From Raj to Swaraj

Deborah Anna Logan

This book examines the varied influences and accomplishments of the Indian Ladies’ Magazine, the first Indian magazine established and edited by an Indian woman—Kamala Satthianadhan—in English, written by women, for women. Influences include Victorian, Edwardian, and Modern literature and culture as well as traditional Indian literature and culture during the late colonial, pre-independence period. More than a literary journal, this publication also addressed social reforms, from “ladies’ philanthropy” to “women’s mission to women”; the emergence of Indian “identity politics” in response to the nationalist and independence movements; the Indian Woman Question in the context of female education debates and shifting concepts of “womanliness”; cultural exchanges recorded by Indian travelers to America; and the emergence of Indian nationalism, between World Wars I and II, leading to independence. This publication recorded and participated in the most pivotal moment in modern Indian history and did so by appealing to both the conservative and progressive socio-political urges marking the era.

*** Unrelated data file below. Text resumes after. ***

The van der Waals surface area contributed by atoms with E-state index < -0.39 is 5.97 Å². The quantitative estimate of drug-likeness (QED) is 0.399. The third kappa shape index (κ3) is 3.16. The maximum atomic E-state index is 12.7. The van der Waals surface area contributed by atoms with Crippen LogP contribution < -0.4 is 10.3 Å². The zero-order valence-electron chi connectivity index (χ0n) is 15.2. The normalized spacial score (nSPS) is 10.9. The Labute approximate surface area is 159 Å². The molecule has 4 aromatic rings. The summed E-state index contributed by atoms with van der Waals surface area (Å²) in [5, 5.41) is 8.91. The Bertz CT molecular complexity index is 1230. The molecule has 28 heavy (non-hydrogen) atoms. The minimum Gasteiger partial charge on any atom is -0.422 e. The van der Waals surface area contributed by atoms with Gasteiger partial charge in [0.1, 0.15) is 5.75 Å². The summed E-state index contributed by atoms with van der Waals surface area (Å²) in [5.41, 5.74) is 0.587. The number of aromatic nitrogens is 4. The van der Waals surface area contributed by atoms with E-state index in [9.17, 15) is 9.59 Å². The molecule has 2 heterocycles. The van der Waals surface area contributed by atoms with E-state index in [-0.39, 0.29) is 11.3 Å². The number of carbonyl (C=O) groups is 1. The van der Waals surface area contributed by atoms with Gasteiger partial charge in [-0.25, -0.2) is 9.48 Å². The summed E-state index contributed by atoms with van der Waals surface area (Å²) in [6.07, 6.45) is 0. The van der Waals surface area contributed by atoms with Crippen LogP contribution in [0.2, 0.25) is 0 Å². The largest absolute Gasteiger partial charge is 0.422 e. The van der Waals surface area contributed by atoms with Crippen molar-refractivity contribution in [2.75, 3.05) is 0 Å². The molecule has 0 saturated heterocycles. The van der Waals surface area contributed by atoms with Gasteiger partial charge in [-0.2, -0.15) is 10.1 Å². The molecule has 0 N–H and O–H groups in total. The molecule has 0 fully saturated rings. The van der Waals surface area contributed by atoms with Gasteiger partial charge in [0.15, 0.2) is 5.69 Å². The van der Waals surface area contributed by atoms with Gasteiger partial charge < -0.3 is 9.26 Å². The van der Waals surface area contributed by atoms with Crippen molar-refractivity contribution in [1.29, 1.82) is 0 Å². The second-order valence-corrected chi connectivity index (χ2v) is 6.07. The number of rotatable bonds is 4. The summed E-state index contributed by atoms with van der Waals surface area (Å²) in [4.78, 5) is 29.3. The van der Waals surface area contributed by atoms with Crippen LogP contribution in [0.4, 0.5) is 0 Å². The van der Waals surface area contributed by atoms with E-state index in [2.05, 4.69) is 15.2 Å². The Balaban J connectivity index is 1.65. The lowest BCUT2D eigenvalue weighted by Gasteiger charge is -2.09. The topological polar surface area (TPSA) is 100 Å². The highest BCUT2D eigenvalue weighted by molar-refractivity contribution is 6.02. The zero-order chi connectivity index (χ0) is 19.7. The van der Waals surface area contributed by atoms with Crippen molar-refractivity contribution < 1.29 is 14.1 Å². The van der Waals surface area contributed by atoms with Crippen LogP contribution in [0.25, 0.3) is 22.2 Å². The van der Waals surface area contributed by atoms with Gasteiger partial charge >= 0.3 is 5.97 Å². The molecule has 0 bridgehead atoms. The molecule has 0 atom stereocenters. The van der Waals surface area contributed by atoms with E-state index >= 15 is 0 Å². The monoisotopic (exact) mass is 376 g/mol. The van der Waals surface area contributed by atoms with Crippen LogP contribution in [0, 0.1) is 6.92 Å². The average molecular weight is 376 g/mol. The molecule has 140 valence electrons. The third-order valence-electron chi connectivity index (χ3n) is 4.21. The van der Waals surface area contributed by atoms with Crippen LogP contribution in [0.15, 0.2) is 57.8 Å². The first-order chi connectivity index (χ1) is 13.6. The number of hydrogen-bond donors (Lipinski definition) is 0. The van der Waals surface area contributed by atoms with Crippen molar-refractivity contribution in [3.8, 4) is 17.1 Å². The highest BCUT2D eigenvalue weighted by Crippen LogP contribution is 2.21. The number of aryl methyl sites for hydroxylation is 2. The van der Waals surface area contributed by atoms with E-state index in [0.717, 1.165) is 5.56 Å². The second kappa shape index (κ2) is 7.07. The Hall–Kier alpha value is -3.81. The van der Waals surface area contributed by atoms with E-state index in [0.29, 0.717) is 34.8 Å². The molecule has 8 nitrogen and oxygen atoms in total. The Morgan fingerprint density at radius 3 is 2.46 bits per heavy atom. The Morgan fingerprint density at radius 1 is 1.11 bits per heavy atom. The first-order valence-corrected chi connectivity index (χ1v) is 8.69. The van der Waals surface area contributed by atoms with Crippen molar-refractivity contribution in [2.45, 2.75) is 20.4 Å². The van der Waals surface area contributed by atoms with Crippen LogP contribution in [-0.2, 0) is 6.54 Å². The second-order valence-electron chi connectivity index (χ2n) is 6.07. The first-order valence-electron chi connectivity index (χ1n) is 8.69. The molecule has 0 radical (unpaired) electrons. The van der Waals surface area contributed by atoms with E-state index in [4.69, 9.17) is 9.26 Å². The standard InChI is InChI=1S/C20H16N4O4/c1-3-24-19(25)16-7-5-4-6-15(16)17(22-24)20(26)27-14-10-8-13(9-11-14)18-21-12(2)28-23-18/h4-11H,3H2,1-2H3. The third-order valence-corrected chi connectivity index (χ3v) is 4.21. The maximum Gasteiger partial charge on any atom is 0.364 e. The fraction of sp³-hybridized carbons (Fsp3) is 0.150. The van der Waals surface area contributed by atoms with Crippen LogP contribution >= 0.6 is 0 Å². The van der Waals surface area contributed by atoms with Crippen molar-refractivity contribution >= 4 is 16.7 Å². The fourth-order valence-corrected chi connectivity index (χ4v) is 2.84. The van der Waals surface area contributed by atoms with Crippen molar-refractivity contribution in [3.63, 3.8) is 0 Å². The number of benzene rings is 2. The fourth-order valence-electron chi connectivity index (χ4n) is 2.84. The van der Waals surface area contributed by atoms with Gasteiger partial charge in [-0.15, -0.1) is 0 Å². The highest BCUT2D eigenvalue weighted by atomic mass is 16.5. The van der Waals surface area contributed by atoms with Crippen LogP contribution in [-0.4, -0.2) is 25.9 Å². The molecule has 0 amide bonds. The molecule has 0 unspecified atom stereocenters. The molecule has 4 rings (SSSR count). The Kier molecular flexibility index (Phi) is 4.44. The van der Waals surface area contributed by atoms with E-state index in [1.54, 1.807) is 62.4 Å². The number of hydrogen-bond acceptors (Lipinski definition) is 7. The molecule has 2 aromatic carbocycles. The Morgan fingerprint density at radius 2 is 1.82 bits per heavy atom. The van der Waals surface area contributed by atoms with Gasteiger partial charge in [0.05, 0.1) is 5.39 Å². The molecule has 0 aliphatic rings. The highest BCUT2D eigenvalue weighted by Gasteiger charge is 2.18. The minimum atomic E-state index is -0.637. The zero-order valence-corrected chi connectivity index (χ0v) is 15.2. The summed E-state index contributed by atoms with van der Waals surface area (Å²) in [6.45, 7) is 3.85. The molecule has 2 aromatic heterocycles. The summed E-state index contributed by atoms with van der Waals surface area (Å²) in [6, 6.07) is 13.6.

The Indian Ladies' Magazine, 1901–1938